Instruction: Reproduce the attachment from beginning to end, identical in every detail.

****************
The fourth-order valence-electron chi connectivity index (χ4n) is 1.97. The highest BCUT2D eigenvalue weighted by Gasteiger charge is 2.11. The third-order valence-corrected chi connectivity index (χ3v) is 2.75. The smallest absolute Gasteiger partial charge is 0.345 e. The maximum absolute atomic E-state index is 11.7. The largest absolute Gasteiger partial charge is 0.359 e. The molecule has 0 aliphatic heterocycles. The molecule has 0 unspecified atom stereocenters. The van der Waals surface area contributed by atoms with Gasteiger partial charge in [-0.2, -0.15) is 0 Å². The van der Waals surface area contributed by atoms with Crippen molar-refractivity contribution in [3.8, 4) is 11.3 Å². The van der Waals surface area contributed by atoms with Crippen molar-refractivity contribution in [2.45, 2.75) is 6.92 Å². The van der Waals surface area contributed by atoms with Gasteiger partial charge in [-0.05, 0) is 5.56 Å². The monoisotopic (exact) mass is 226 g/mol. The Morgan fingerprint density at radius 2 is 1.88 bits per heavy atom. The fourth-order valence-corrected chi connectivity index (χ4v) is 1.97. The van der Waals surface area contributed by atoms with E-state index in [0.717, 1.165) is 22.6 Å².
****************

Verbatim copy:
The fourth-order valence-electron chi connectivity index (χ4n) is 1.97. The highest BCUT2D eigenvalue weighted by Gasteiger charge is 2.11. The third-order valence-corrected chi connectivity index (χ3v) is 2.75. The smallest absolute Gasteiger partial charge is 0.345 e. The maximum absolute atomic E-state index is 11.7. The largest absolute Gasteiger partial charge is 0.359 e. The molecule has 0 aliphatic heterocycles. The molecule has 0 unspecified atom stereocenters. The van der Waals surface area contributed by atoms with Gasteiger partial charge in [-0.2, -0.15) is 0 Å². The van der Waals surface area contributed by atoms with Crippen molar-refractivity contribution in [3.8, 4) is 11.3 Å². The van der Waals surface area contributed by atoms with Crippen molar-refractivity contribution in [2.45, 2.75) is 6.92 Å². The van der Waals surface area contributed by atoms with Gasteiger partial charge in [-0.05, 0) is 5.56 Å². The monoisotopic (exact) mass is 226 g/mol. The Morgan fingerprint density at radius 2 is 1.88 bits per heavy atom. The fourth-order valence-corrected chi connectivity index (χ4v) is 1.97. The van der Waals surface area contributed by atoms with E-state index in [0.717, 1.165) is 22.6 Å².